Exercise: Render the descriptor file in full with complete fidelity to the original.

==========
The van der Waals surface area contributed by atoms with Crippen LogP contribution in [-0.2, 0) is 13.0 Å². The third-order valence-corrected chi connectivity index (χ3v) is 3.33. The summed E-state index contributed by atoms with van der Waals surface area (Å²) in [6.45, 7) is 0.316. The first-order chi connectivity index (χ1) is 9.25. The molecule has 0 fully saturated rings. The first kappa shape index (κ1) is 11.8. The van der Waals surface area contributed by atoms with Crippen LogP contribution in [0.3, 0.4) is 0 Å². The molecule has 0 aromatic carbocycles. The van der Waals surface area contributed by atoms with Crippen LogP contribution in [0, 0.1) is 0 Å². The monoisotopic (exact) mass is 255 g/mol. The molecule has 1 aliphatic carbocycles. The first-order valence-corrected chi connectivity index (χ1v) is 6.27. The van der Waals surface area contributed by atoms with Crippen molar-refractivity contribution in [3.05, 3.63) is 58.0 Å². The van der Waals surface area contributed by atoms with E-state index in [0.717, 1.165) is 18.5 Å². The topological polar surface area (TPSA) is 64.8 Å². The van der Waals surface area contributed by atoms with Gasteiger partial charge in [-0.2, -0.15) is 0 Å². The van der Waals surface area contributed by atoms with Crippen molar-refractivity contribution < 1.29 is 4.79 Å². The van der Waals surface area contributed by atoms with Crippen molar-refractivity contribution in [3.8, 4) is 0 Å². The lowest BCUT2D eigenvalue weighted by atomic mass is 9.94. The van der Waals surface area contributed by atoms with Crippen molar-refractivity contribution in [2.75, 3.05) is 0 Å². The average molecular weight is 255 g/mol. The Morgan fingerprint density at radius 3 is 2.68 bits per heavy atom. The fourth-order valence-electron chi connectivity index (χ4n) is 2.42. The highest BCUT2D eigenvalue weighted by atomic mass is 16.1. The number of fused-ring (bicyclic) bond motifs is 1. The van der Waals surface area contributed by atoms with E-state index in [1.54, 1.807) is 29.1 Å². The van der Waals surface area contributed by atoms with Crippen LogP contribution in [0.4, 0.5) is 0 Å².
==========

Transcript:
The van der Waals surface area contributed by atoms with Crippen LogP contribution in [-0.2, 0) is 13.0 Å². The third-order valence-corrected chi connectivity index (χ3v) is 3.33. The summed E-state index contributed by atoms with van der Waals surface area (Å²) in [6.45, 7) is 0.316. The first-order chi connectivity index (χ1) is 9.25. The molecule has 0 fully saturated rings. The first kappa shape index (κ1) is 11.8. The van der Waals surface area contributed by atoms with Crippen LogP contribution in [0.3, 0.4) is 0 Å². The molecule has 0 aromatic carbocycles. The van der Waals surface area contributed by atoms with Crippen LogP contribution in [0, 0.1) is 0 Å². The monoisotopic (exact) mass is 255 g/mol. The molecule has 1 aliphatic carbocycles. The first-order valence-corrected chi connectivity index (χ1v) is 6.27. The van der Waals surface area contributed by atoms with Crippen molar-refractivity contribution in [3.05, 3.63) is 58.0 Å². The van der Waals surface area contributed by atoms with E-state index in [0.717, 1.165) is 18.5 Å². The topological polar surface area (TPSA) is 64.8 Å². The van der Waals surface area contributed by atoms with Gasteiger partial charge in [-0.2, -0.15) is 0 Å². The van der Waals surface area contributed by atoms with Crippen molar-refractivity contribution < 1.29 is 4.79 Å². The van der Waals surface area contributed by atoms with Crippen molar-refractivity contribution in [3.8, 4) is 0 Å². The lowest BCUT2D eigenvalue weighted by atomic mass is 9.94. The van der Waals surface area contributed by atoms with Crippen molar-refractivity contribution in [2.75, 3.05) is 0 Å². The average molecular weight is 255 g/mol. The Morgan fingerprint density at radius 3 is 2.68 bits per heavy atom. The fourth-order valence-electron chi connectivity index (χ4n) is 2.42. The highest BCUT2D eigenvalue weighted by atomic mass is 16.1. The number of fused-ring (bicyclic) bond motifs is 1. The van der Waals surface area contributed by atoms with E-state index in [1.54, 1.807) is 29.1 Å². The van der Waals surface area contributed by atoms with Crippen LogP contribution in [0.4, 0.5) is 0 Å².